Forest led us a way up Bryn Banog that was completely new to me. Before starting the round I thought I would be uncomfortable about this and want to stick to my own lines, but in the state of mind I was in I just wanted to be a follower, and I had every faith in Forest’s route choice. The bracken on this ascent was just starting to sprout, making the going just about as good as it can be on this rough section of the route. Even a couple of weeks later and the vegetation would have delayed our progress. It was quite surreal to have my sister, Lid and Tom with me. Despite being fit and accustomed to being in the mountains, they live in Somerset and are not fell runners. Whilst climbing Bryn Banog Lid & Tom played a wrap from their phone that they had written, intended for my sister’s wedding the following weekend. I couldn’t help thinking that the hardened fell runners among us would have disapproved of our fooling around! None the less the Somerset crew faired incredibly well and hopefully got a flavour of what fell running rounds were about.
With 2/3 of the distance and climbing behind me I was certainly feeling the effects of the last 12hrs of running. In most racing situations looking at your watch gains you very little; you maintain a certain level of exertion and as long as you don’t under or over-do it, the time takes care of itself. The same should be the case for rounds, but because we have a schedule we become addicted to clock watching. Up until this point I had been consistently ahead of my splits, but now I was only just meeting them, and falling behind on some. I did my best to keep up with Forest & Nicky, who were out in front, whilst Tom did a great job keeping me fed and watered. The relief at summiting Y Garn and dropping towards the forest tracks and final changeover point was tempered with the enormity of the challenge that still lay ahead. I arrived at Pont Cae’r Gors 1hr5 ahead of my schedule (and therefore fairly close to record pace, should the splits be achievable). I never thought I was capable of breaking the record and it had never been my intention before I started, but according to my splits the record had been on the cards for most of my round. However, if my schedule had been more balanced perhaps I would never have thought it within reach.
Leg 5: Pont Cae’r Gors to Llanberis
(support: Kirsty Hewitson, Matt Bennett, Digby Harris, Justin Bramall, Tracy Dean)
With a fresh and enthusiastic collection of pacers (and an even more excitable Dingo), I hauled my exhausted legs upwards with the help of the poles I had just picked up, but top speed was little more than a crawl. My suffer score was through the roof (or would have been if I had uploaded this run on to Strava). Climbing Craig Wen we managed to steer Dingo away from the bog containing the rotting sheep in which she had delighted in bathing in on my final recce. We topped out on Craig Wen 3 minutes slower than my splits. Kirsty politely told me I had to get a move on if I wanted to break any record. I knew this, but I just didn’t think I could move any faster. I guess I knew at this point that my splits for this leg probably weren’t realistic, therefore the record was also unrealistic, but I clung on to the hope that my legs might get a new lease of life.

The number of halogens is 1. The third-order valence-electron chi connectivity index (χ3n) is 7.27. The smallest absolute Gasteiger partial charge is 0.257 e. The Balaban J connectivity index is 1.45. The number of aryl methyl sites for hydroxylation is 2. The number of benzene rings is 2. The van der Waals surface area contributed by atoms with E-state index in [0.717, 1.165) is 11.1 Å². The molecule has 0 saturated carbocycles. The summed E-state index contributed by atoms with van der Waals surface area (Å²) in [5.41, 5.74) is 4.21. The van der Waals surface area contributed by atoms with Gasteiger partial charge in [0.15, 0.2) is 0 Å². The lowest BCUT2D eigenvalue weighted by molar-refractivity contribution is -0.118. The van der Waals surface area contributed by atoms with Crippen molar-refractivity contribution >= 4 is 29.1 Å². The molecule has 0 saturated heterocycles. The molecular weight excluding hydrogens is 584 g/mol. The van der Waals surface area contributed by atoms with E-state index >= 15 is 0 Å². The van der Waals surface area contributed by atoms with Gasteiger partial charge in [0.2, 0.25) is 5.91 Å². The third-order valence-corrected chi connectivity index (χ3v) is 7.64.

At least I was pleased that my support were enjoying themselves, even if I wasn’t in my best spirits. Ascending the ridge to Snowdon Matt and Justin were joking about what men could and couldn’t do with their left hand … (Matt had recently sustained a shoulder injury whilst mountain biking on a stag do which had rendered him exempt from support duties up until now and also as an excuse not to carry any of my food!). We stopped to add another layer on this ridge for the first time since setting off 16 hours previously. We found an un-opened bottle of orange juice on Crib y Ddysgyl which we shared eagerly (food always tastes better if it isn’t your own!). The tops came and went painfully slowly, but below 1000m visibility remained good. I was slowing more, and on climbing Moel Cynghhorien Kirsty, more bluntly this time, told me I had to get my act together. I knew she was right but on attempting to push just a little bit harder my legs and lungs obstinately objected.
Even in my spent state I was able to appreciate the sunset and that last hour of running. My dad and sister met us on Foel Gron which also boosted my morale somewhat and the final run off felt almost easy; a fast and non-technical, grassy descent in the half light. Running in to Llanberis, surrounded by friends, I felt only happiness and relief.
A lot of people have asked me I think I could have run the Paddy faster. The answer is, on that day, no. In terms of the conditions, support, route choice, nutrition, there is barely anything I could have changed to shave any minutes off. Physically I could have been in better shape. My training had been very average; distinctly less consistent than I’d have liked it to be. If there is any room for improvement it probably lies in that field. For now though I am perfectly content with my round, a near 19hrs I’ll never forget.
Thank you again to all my pacers, and to my dad, Flora, Matt & Fiona for road and quarry support, without whom I couldn’t have got around.